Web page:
Technique and process are definitely important. You need to have your dye process down to a science and have experience with not only what works, but what wont work and why it wont. You're gonna find out things by trial and error. My latest "wtf moment" was figuring out that the newest runs of Champion have difficulty dying the outer wing of the plastic.

I do dyes for $$$, but it's not like I'm making a killing off it. There's threads here on DGR explaining how there just isn't a ton of money to be made from it. You need a connection with a good hook up on plastic, cheap prices, and a way to be SUPER EFFICIENT with getting dyes done. Otherwise you're spending a few hours on a disc for a measly 7 bucks profit.
THe plotter helps a ton, but you'll honestly make more money with doing vinyl on a plotter than with dyes.
The amount of effort and time to dye a disc will rarely ever become worth more than what people will pay. Just my experience with it. I still enjoy doing the work, but I donate way more dyes than I sell. Even with the cheapest prices on the market and FREE shipping, not a lot of ppl are willing to pay for it.


(Rock Band is another big distraction for me, too)

Try 5 years on and off of Warcraft lol. And the fact that I'm drafting on a computer full time on TOP of WoW just adds to the carpal tunnel excitement.

I know that some people are very proprietary about their methods - a couple of the accomplished fly dyers for example - but if you ever get the time to test out some of those dipping methods and feel generous enough to share what you've learned, I would definitely be interested to know more.

You'll prolly find the widest array of information here on DGR. ChUcK's actually started a Dye FAQ thread here that we're trying to get tons of info into. Ive been meaning to post more stuff in it but been busy, and I know he's been MEGA busy with school.

Has anyone actually tested the effectiveness of the vinyl dye that is used for detailing auto plastic and electronics plastic? It's not a paint per se, which I know is not PDGA approved, but it's like an aerosoled dye - common brands are Duplicolor, Magix, Plastikote, or SEM?

Someone's actually posted it on the forums, but I haven't been able to find it. I'd say do a search for it here, but our search function on DGR's been broken for a good while. If I can get my hands on some I'm willing to buy it and test it out. I'm really interested in seeing if white would work, but I'm not too confident in it. Someone here used white leather dye once, and said it faded pretty fast.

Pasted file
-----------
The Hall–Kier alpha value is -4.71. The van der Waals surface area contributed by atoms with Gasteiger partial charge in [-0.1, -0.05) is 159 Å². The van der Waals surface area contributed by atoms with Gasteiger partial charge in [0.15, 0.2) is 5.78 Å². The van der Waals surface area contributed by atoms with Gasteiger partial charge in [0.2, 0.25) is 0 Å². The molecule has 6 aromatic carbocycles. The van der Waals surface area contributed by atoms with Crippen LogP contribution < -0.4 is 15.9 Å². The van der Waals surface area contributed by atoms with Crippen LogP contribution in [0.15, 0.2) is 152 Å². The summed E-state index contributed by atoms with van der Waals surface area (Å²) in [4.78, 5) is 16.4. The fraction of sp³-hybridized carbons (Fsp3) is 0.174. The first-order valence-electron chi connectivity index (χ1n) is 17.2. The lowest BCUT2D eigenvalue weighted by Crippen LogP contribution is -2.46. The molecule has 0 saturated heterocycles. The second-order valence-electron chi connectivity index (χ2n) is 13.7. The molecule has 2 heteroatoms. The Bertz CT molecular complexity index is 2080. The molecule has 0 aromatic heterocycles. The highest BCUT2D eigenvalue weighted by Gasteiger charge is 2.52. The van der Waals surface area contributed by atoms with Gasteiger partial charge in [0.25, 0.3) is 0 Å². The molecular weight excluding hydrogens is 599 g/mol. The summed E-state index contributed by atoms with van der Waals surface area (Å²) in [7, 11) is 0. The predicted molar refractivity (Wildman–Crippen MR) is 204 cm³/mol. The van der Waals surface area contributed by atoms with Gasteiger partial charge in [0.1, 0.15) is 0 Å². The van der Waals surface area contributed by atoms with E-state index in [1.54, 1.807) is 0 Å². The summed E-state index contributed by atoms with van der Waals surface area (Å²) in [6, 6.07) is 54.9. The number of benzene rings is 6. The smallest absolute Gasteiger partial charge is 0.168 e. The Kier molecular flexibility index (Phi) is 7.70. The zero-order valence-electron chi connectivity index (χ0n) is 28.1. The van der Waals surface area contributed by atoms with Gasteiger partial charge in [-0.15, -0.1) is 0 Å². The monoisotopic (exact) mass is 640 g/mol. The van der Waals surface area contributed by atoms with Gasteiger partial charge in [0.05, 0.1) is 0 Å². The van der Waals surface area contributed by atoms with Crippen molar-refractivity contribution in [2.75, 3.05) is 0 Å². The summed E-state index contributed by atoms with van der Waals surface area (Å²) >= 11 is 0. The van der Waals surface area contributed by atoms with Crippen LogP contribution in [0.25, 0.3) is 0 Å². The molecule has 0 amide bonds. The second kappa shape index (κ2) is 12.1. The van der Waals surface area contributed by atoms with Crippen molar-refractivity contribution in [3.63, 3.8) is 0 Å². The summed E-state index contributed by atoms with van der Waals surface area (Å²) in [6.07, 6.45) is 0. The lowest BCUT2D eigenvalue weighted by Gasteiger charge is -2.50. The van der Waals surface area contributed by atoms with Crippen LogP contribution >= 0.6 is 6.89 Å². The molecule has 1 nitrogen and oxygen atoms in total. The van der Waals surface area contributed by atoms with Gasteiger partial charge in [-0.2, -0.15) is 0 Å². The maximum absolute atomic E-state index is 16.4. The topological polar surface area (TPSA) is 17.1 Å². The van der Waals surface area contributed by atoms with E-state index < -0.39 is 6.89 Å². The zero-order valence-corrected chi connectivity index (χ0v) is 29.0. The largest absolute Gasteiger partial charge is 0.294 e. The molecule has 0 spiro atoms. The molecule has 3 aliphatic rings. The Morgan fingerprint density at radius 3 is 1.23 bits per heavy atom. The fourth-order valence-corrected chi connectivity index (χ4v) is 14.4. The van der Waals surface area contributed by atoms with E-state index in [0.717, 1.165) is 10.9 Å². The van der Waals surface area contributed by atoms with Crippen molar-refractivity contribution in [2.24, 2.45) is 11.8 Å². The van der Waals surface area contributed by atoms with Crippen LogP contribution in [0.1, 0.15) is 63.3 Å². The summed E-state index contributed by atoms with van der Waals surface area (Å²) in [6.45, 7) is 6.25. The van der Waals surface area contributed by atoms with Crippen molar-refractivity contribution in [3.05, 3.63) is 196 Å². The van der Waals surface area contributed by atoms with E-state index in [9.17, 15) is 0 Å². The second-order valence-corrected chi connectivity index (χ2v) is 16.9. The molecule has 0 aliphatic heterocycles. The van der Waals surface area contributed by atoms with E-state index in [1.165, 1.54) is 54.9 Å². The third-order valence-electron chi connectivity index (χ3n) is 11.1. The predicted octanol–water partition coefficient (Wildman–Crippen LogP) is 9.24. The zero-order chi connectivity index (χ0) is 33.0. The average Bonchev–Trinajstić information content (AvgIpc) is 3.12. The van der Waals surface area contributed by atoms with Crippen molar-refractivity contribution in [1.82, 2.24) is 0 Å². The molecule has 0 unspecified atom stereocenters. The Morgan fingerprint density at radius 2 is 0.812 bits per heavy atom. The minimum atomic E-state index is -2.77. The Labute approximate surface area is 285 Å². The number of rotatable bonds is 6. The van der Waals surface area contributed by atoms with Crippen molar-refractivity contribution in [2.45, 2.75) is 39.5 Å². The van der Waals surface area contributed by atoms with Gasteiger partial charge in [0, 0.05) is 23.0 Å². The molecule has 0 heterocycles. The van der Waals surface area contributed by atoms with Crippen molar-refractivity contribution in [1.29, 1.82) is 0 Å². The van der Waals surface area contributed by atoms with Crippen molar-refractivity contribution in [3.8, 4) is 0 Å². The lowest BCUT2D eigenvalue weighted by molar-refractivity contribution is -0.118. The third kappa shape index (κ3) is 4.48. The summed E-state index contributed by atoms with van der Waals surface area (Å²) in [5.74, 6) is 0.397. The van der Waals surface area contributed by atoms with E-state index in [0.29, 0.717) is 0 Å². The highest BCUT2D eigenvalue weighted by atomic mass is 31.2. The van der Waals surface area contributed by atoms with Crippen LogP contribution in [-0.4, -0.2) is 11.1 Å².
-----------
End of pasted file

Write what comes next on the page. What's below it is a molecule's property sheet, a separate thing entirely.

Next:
I did some research a while back and read that white was pretty much impossible to dye or impregnate into materials.


Our local scene is lacking in women as well, and (being young and single) it's kind of surprising to me. What woman DOESN'T want to play a sport that's 92% male? ;) Then again, it's for that reason that I do not just introduce ANY woman to the sport.... I actually play. I'm not just a beer and disc caddy :P

This has recently been discussed too here on DGR. A lot of women get discouraged with such a male dominated sport. If they'd play in tourneys and see that "MOST" of the community is positive about wanting them to come out and get into the sport they prolly wouldn't be so discouraged. Most of my ex girlfriends that I've taken to play hated it. One told me I was just playing fetch with myself and a disc and it was dumb. Another was mesmerized to see me throw a disc 400 feet and wanted to play instantly.
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Re: Trying to Perfect Technique

Postby DGFlyGirl » Tue Mar 30, 2010 12:33 pm

AciDBatH666 wrote: I do dyes for $$$, but it's not like I'm making a killing off it. There's threads here on DGR explaining how there just isn't a ton of money to be made from it. You need a connection with a good hook up on plastic, cheap prices, and a way to be SUPER EFFICIENT with getting dyes done. Otherwise you're spending a few hours on a disc for a measly 7 bucks profit.

THe plotter helps a ton, but you'll honestly make more money with doing vinyl on a plotter than with dyes.

The amount of effort and time to dye a disc will rarely ever become worth more than what people will pay. Just my experience with it. I still enjoy doing the work, but I donate way more dyes than I sell. Even with the cheapest prices on the market and FREE shipping, not a lot of ppl are willing to pay for it.